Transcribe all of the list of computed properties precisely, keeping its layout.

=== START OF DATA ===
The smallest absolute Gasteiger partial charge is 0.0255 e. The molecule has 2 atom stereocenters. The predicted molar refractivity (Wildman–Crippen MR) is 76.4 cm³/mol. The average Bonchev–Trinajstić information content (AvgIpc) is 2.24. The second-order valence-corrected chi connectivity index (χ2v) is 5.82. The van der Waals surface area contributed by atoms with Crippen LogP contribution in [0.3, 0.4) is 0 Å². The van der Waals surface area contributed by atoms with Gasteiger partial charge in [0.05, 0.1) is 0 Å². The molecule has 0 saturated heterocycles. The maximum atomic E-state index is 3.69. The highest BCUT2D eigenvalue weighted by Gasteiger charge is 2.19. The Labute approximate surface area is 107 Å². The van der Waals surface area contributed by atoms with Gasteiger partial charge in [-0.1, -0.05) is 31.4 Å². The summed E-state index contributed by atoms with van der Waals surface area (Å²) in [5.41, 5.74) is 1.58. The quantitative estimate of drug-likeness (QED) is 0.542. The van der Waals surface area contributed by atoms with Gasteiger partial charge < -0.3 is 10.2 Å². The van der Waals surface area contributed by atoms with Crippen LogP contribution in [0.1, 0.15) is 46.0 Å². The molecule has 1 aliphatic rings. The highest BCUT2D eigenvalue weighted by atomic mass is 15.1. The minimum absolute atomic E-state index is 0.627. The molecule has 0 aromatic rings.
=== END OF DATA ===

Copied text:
The smallest absolute Gasteiger partial charge is 0.0255 e. The molecule has 2 atom stereocenters. The predicted molar refractivity (Wildman–Crippen MR) is 76.4 cm³/mol. The average Bonchev–Trinajstić information content (AvgIpc) is 2.24. The second-order valence-corrected chi connectivity index (χ2v) is 5.82. The van der Waals surface area contributed by atoms with Crippen LogP contribution in [0.3, 0.4) is 0 Å². The van der Waals surface area contributed by atoms with Gasteiger partial charge in [0.05, 0.1) is 0 Å². The molecule has 0 saturated heterocycles. The maximum atomic E-state index is 3.69. The highest BCUT2D eigenvalue weighted by Gasteiger charge is 2.19. The Labute approximate surface area is 107 Å². The van der Waals surface area contributed by atoms with Gasteiger partial charge in [-0.1, -0.05) is 31.4 Å². The summed E-state index contributed by atoms with van der Waals surface area (Å²) in [5.41, 5.74) is 1.58. The quantitative estimate of drug-likeness (QED) is 0.542. The van der Waals surface area contributed by atoms with Gasteiger partial charge < -0.3 is 10.2 Å². The van der Waals surface area contributed by atoms with Crippen LogP contribution in [0.1, 0.15) is 46.0 Å². The molecule has 1 aliphatic rings. The highest BCUT2D eigenvalue weighted by atomic mass is 15.1. The minimum absolute atomic E-state index is 0.627. The molecule has 0 aromatic rings.